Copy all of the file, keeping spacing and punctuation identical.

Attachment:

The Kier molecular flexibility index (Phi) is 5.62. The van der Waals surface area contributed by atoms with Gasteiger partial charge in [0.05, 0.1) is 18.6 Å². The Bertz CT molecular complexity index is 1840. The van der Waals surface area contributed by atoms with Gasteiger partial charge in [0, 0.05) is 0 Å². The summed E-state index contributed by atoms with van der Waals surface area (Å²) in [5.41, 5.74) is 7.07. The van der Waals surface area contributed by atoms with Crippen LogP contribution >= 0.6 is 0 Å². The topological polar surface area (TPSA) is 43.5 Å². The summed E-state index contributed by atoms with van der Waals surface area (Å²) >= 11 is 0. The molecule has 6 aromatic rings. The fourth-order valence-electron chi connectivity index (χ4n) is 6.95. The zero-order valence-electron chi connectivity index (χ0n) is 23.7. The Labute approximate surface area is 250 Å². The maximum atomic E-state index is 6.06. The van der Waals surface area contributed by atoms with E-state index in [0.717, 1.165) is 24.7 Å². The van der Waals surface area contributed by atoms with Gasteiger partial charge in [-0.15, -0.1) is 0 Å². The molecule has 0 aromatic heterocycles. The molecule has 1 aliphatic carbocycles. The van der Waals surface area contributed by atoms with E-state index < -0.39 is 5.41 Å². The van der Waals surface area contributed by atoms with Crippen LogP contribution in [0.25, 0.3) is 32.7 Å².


The Kier molecular flexibility index (Phi) is 5.62. The van der Waals surface area contributed by atoms with Gasteiger partial charge in [0.05, 0.1) is 18.6 Å². The Bertz CT molecular complexity index is 1840. The van der Waals surface area contributed by atoms with Gasteiger partial charge in [0, 0.05) is 0 Å². The summed E-state index contributed by atoms with van der Waals surface area (Å²) in [5.41, 5.74) is 7.07. The van der Waals surface area contributed by atoms with Crippen LogP contribution >= 0.6 is 0 Å². The topological polar surface area (TPSA) is 43.5 Å². The summed E-state index contributed by atoms with van der Waals surface area (Å²) >= 11 is 0. The molecule has 6 aromatic rings. The fourth-order valence-electron chi connectivity index (χ4n) is 6.95. The zero-order valence-electron chi connectivity index (χ0n) is 23.7. The Labute approximate surface area is 250 Å². The maximum atomic E-state index is 6.06. The van der Waals surface area contributed by atoms with E-state index in [0.717, 1.165) is 24.7 Å². The van der Waals surface area contributed by atoms with Gasteiger partial charge in [-0.15, -0.1) is 0 Å². The molecule has 0 aromatic heterocycles. The molecule has 1 aliphatic carbocycles. The van der Waals surface area contributed by atoms with E-state index < -0.39 is 5.41 Å². The van der Waals surface area contributed by atoms with Crippen LogP contribution in [0.25, 0.3) is 32.7 Å².